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Spaghetti with Kiełbasa, Alyssa Style

Seven Reasons J. Lee Grady Doesn’t Convince Me There’s A God

A writer for Charisma News wrote a listicle of reasons he believes in, not just a Christian deity, but the one he specifically gleans from his reading of the Bible. Lists like this come in two forms (scientific “mysteries” and trite emotional manipulation), and this one somehow managed to be both of them, which makes it oddly fascinating to deconstruct.

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Seven Reasons J. Lee Grady Doesn’t Convince Me There’s A God

Tortilla de Papa, Alyssa Style

I’ve decided to follow a common request from my readers and share some of my cooking with you all. Ania is by far the better chef between us, as seen on her cooking blog, but I have some skills of my own, and a bank of recipes I save for when Ania is away and I must again cook for myself.

Today’s entry is tortilla de papa, usually known as “Spanish omelette” in English. Understanding what I just wrote there requires a little etymology lesson.

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Tortilla de Papa, Alyssa Style

The Miami Circle, Beimini, and the Ahistorical Weirdness of Modern Tainidad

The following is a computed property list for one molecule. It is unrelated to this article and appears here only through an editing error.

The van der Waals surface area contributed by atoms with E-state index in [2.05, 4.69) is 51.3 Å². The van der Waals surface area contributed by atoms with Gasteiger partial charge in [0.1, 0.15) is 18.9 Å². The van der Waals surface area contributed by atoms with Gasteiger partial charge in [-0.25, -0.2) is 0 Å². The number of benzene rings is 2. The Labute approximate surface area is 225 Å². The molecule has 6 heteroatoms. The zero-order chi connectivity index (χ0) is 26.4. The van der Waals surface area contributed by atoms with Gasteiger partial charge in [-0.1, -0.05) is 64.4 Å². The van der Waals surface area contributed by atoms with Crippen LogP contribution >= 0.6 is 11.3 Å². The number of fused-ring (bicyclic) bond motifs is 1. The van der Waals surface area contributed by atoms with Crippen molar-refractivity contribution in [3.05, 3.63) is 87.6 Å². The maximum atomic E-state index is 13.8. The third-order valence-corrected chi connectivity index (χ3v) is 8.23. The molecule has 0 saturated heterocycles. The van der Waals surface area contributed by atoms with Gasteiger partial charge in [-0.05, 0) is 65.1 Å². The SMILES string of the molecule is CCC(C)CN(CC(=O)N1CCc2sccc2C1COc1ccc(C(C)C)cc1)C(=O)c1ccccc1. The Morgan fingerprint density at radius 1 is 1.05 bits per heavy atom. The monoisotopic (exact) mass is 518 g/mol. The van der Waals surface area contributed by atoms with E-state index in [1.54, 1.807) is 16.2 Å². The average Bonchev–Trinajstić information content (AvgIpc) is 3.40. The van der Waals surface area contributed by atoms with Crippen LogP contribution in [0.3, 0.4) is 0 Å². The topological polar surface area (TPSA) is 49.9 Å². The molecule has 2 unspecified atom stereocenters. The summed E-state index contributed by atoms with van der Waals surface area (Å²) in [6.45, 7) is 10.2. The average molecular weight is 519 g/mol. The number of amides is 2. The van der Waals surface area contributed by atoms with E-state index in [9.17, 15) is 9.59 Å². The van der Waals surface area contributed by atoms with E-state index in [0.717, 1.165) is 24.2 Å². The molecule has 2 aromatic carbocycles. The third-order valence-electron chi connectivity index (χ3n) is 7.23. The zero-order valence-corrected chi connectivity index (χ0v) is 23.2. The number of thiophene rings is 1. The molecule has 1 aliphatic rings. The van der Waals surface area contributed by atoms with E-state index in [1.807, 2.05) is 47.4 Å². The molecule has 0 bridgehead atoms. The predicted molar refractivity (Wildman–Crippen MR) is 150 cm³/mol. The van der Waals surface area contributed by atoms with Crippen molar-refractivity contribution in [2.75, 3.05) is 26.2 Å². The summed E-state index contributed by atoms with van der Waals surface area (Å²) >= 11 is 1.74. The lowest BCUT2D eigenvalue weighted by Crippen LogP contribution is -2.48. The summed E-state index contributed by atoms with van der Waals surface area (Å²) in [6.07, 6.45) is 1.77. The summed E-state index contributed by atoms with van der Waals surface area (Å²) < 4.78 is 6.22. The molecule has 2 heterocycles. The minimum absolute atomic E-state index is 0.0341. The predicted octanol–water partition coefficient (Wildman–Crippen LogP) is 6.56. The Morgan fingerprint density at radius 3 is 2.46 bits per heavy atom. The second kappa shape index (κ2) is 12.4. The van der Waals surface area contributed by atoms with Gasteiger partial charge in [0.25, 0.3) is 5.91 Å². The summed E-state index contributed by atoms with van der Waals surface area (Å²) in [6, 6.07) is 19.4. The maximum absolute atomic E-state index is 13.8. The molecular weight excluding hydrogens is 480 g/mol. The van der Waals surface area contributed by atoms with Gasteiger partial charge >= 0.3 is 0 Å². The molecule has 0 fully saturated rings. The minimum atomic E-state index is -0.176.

There is a major historic site in Miami, called the Miami Circle. It is one of the oldest indigenous sites in South Florida, discovered during construction excavations. It is a circle marked with holes that once held 24 poles, suggestive of a clock, and it was found in association with many artifacts attributed to the Tequesta / Tekesta people who once inhabited this region of South Florida. Due to its highly urban location and the controversy surrounding whether it would be preserved as a historic site or built over as part of the property that encompassed it, the circle itself has been left underground and marked with informative placards. I’ve never stood at this site, but I have been on Miami River tours that went past it. Its riverfront location makes it obvious, as the only spot for miles where the buildings don’t edge directly onto the shore, even with the circle itself underground.